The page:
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GUEST OPINION: Sonoma County fails test on fair housing

By STEVE HARPER and DAVID GRABILL

Housing discrimination takes many forms. It can be blatant, as when an ad for an apartment rental states “no children.” Or it can be subtle, as when a lender offers to lend at a slightly higher mortgage interest rate to a Latino homebuyer than the normal rate offered to similarly qualified Caucasians.

Steve Harper, David Grabill.

A recent report prepared for the cities of Santa Rosa and Petaluma and the county of Sonoma finds that these and other forms of housing discrimination may be a bigger problem in Sonoma County than other areas.

The report, titled “Analysis of impediments to fair housing choice,” is posted on the city of Santa Rosa’s website. Its findings are based on surveys conducted by a Denver-based consulting firm that specializes in housing issues and information provided by various stakeholders. About 25 percent of the residents surveyed believed they had been subjected to housing discrimination in renting or purchasing homes in this area. This is significantly higher than the 15 percent who report personal experiences with housing discrimination.

The report also makes some other disturbing findings:

Areas of Sonoma County are racially segregated. Some areas are more than 90 percent white. Other areas are mostly non-white. The predominately white areas have very little affordable housing, and the non-white areas have high concentrations of low-income housing. Almost three-fourths of the survey participants reported that the lack of affordable housing is a critical issue in Sonoma County.

The county lacks adequate transit opportunities and services, which makes it harder for lower-income families and people with disabilities to access housing, employment, schools and stores.

Latino applicants for home mortgage loans in the county are rejected at a significantly higher rate than non-Latino applicants.

This newspaper also recently reported that the U.S. Department of Justice has filed a lawsuit against the city of Santa Rosa and a homeowners association for housing discrimination. The lawsuit asserts that city officials violated laws prohibiting housing discrimination against families with children when they allegedly tried to force some families to move from their homes in a development on Colgan Avenue.

 

The site of the development was zoned for “seniors only” by the city when it was built in 2005, but when many units went unsold, the “seniors only” restriction was relaxed. Families with children moved in and the lawsuit alleges that city officials made no effort to enforce the zoning restrictions.

In 2009, after some senior residents complained about noise and other problems with the younger families, the city moved to enforce the restriction and force the non-senior families to move.

If the Justice Department proves the lawsuit’s allegations, Santa Rosa could find itself under an injunction to stop discrimination against families with children and have to pay damages to the families who were told to move. The city may also have to send some city staff to training sessions about housing discrimination laws.

We don’t know of any other city in California that’s been sued by the federal government for housing discrimination.

The lawsuit and the fair housing analysis need to be taken seriously by city and county officials. The report recommends that the county and its cities acknowledge that housing discrimination is an ongoing problem and undertake a concerted effort to combat housing discrimination in all its forms.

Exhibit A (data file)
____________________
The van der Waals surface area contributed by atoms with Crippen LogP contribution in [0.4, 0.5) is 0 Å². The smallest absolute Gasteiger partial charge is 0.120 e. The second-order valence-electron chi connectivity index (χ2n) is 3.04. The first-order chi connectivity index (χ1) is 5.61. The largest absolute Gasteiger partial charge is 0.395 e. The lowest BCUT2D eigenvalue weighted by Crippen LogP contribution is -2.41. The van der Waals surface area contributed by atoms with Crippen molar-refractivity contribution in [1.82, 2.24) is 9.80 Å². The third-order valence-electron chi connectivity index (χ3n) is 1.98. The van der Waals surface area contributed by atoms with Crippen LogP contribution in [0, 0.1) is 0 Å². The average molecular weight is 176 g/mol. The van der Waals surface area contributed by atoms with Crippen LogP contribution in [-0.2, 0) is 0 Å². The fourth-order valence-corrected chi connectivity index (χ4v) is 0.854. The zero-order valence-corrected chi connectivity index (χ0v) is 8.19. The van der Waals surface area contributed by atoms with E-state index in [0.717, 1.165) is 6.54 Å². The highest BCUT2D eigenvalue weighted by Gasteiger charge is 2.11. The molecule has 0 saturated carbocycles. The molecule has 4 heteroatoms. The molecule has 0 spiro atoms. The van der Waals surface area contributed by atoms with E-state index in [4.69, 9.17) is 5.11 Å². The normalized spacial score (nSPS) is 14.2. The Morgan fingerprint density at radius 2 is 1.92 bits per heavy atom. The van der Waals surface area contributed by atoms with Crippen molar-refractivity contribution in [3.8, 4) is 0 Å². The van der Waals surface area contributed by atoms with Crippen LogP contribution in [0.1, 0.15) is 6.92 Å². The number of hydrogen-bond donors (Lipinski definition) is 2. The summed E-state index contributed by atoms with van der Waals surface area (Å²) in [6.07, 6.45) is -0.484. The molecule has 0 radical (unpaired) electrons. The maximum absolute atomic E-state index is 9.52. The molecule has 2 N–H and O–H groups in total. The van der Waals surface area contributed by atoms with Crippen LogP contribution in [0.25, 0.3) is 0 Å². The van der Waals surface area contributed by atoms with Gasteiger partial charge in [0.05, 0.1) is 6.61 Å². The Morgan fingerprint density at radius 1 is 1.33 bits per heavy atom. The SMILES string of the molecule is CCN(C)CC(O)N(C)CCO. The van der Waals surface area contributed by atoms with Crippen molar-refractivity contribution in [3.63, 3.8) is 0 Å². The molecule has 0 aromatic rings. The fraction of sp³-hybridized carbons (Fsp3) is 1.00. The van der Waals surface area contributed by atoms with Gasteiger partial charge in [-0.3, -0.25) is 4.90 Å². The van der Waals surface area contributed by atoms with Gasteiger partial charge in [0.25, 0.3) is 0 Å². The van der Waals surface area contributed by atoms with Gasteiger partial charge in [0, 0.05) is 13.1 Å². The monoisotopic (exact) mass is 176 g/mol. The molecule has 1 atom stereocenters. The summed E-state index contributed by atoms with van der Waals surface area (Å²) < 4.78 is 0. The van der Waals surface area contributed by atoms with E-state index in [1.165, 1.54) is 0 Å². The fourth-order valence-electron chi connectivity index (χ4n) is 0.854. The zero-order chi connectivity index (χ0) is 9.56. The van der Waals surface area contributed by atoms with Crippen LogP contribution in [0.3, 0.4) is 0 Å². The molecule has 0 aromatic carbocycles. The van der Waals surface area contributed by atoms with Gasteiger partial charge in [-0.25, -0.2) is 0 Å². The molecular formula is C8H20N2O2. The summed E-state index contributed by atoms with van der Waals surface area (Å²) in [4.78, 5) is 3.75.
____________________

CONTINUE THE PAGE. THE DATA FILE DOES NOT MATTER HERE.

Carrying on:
Marin and Napa counties have long supported and funded fair housing enforcement. Their fair housing agencies investigate complaints of housing discrimination, do workshops for landlords, real estate agents, homebuyers and tenants and help inform the public about the requirements of state and federal discrimination laws.

Fortuitously, the Santa Rosa Housing Authority and the county Community Development Commission are considering a proposal to expand the small fair housing agency operated by Petaluma Peoples Services Center to serve the whole county. But will there be enough funding to run an effective countywide program?

Realtors, landlords and developers will benefit from stronger enforcement of fair housing laws and from strengthening the county’s reputation as welcoming to all persons regardless of race, color, family status, sexual orientation, age or religion.

Who wants to live in a county where 25 percent of its residents report being subjected to housing discrimination? Let’s make fair housing education and enforcement a priority.

Steve Harper and David Grabill are members of the Sonoma County Housing Advocacy Group. They are both Santa Rosa residents.





12 Responses to “GUEST OPINION: Sonoma County fails test on fair housing”

  1. Harry Callahan says:

    Fair housing means I am trying to make the payments on my house and paying for your housing by way of my hard earned taxes dollars.

    That is not fair or affordable housing.

    Thumb up 8 Thumb down 3

  2. Cuddle Fish says:

    Fair housing means you can own or rent a residence that you can afford.

    Thumb up 9 Thumb down 2

  3. Jimbo96 says:

    Isn’t it interesting that at the same time this is running there is also another article in the Press Democrat stating that Sonoma County is one of the most liberal/Democrat in California. I do believe there is a direct correlation between the two…

    Thumb up 14 Thumb down 3

  4. John says:

    About 25 percent of the residents surveyed believed they had been subjected to housing discrimination in renting or purchasing homes in this area. This is significantly higher than the 15 percent who report personal experiences with housing discrimination.

    “Believed” is a far cry from “have been subjected.” It does not mean there was any actual discrimination. And of the 15% who report personal experiences with housing discrimination, is this number from more surveys done by the “specialized” consulting firm from Denver, or from other reporting areas? Just another useless opinion piece that attempts to use nonsense and turn it into statistics. There is nothing here that comes close to anything other than inuendo.